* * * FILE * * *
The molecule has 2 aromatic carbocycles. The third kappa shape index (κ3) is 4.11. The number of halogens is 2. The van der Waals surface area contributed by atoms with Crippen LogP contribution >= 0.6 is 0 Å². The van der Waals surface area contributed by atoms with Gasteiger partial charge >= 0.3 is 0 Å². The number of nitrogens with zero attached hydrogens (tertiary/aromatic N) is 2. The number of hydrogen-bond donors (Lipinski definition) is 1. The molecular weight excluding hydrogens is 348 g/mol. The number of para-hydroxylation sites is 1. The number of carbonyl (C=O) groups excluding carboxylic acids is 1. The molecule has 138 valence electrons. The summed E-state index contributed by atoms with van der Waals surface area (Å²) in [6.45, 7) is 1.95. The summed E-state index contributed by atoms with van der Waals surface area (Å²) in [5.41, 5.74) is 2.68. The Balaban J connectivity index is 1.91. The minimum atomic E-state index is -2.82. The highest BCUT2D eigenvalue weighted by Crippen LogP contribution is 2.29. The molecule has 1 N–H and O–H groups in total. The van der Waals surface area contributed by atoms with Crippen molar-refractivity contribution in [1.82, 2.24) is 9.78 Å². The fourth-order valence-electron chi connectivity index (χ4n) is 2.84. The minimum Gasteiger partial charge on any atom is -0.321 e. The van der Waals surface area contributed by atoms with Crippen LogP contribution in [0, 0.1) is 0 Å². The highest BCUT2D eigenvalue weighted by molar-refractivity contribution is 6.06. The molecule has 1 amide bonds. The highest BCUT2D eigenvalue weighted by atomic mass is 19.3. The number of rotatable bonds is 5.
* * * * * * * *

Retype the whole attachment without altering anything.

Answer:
The molecule has 2 aromatic carbocycles. The third kappa shape index (κ3) is 4.11. The number of halogens is 2. The van der Waals surface area contributed by atoms with Crippen LogP contribution >= 0.6 is 0 Å². The van der Waals surface area contributed by atoms with Gasteiger partial charge >= 0.3 is 0 Å². The number of nitrogens with zero attached hydrogens (tertiary/aromatic N) is 2. The number of hydrogen-bond donors (Lipinski definition) is 1. The molecular weight excluding hydrogens is 348 g/mol. The number of para-hydroxylation sites is 1. The number of carbonyl (C=O) groups excluding carboxylic acids is 1. The molecule has 138 valence electrons. The summed E-state index contributed by atoms with van der Waals surface area (Å²) in [6.45, 7) is 1.95. The summed E-state index contributed by atoms with van der Waals surface area (Å²) in [5.41, 5.74) is 2.68. The Balaban J connectivity index is 1.91. The minimum atomic E-state index is -2.82. The highest BCUT2D eigenvalue weighted by Crippen LogP contribution is 2.29. The molecule has 1 N–H and O–H groups in total. The van der Waals surface area contributed by atoms with Crippen molar-refractivity contribution in [1.82, 2.24) is 9.78 Å². The fourth-order valence-electron chi connectivity index (χ4n) is 2.84. The minimum Gasteiger partial charge on any atom is -0.321 e. The van der Waals surface area contributed by atoms with Crippen LogP contribution in [0, 0.1) is 0 Å². The highest BCUT2D eigenvalue weighted by molar-refractivity contribution is 6.06. The molecule has 1 amide bonds. The highest BCUT2D eigenvalue weighted by atomic mass is 19.3. The number of rotatable bonds is 5.